Gazing out over the huge, colourfully graphic, Lexus LFA/PlayStation GT4 speedo, you can actually see the front wings of the car, and a lot of blurry scenery disappearing beneath them.
Even more so than the LFA, which looks heavy and lumbering next to the pin-sharp design of the NSX, this super Honda is typical of the kind of approach to detail the Japanese would take on every car, if they had unlimited budgets.
Nothing has been spared the laser-like focus of a company that was once famous for making sporty, high-revving fun machines, but has stumbled into a green mire of hybrids and econoboxes in recent years.
The NSX is a hybrid too, of course, but one that turns this often snore-some technology into a force for good.
Its 1725kg weight makes sense when you discover just how many power sources it has.
The traditional engine is an all-new, bespoke 3.5-litre twin-turbo V6, which uses in-cylinder direct injection and port injection, pistons with cooling galleries and a dry sump, to assist with its low centre of gravity design.
This screaming engine also provides most of the car’s noise, and it sounds fantastic doing 180km/h from a distance, but from inside the car it doesn’t have quite the passion of a Ferrari, or the V10 howl of the LFA.
The vicious V6 would no doubt make for an impressive car on its own, but the addition of a Direct Drive Electric Motor that sits on top of it, between the rear wheels, and a Twin Motor Unit that sits between the front ones, powering each one of them individually, provide even more low-down torque and electrifying power, taking the NSX’s total output to 427kW and 646Nm. It’s the most powerful Honda ever, by some margin.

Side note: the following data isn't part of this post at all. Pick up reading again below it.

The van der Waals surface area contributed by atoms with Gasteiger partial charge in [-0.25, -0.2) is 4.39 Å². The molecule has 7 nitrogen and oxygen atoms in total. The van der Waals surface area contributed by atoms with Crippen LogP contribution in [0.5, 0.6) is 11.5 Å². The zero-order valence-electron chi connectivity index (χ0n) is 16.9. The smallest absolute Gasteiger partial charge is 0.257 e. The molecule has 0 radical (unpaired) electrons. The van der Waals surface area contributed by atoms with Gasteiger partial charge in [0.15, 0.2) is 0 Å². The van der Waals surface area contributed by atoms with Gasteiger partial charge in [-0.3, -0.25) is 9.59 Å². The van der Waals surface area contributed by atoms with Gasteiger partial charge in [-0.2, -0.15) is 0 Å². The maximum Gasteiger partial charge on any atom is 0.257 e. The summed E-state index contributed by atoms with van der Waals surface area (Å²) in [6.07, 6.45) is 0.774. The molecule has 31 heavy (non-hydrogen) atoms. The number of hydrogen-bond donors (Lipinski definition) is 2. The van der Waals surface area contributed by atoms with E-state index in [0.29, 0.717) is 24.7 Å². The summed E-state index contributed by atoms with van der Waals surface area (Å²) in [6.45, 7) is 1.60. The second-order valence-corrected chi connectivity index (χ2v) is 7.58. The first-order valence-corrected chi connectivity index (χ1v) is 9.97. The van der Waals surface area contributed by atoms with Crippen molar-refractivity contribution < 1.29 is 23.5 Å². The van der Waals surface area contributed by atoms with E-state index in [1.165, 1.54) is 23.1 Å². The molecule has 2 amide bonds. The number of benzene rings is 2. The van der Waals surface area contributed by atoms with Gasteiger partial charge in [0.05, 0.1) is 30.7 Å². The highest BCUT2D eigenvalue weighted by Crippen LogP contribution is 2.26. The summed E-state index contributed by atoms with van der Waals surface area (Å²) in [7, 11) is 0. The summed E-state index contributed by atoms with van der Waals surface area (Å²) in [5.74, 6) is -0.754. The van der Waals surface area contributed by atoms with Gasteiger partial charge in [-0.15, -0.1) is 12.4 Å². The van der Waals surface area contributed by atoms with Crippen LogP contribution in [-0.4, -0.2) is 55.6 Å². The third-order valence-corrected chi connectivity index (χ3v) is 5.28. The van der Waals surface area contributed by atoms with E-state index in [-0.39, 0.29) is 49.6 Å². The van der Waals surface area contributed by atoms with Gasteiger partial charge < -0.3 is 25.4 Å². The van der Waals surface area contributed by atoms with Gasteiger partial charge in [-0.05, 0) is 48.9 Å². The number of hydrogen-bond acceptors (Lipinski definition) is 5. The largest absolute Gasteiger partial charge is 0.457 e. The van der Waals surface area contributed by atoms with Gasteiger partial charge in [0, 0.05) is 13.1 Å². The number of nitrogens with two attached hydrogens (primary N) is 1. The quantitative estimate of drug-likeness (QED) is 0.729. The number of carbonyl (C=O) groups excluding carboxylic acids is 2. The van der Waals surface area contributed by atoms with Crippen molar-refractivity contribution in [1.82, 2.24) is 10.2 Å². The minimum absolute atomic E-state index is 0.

Squeezed in behind the passenger seat is the Intelligent Power Unit (IPU), which is where the number crunching is done to apportion all that grunt where and when it’s needed.
The engineers talk about the car having “zero-delay acceleration”, and it’s something we experienced on the back straight at Tochigi when our co-driver asked us to slow to 50km/h and then plant it. Wow, just wow.
Klaus is particularly proud of what happens in those first 100 or 200 milliseconds after your foot pushes the throttle, with the instant shove of a Tesla combining with the turbocharged intensity of the V6 and the unique all-wheel drive-ness of the twin front motors activating the front wheels.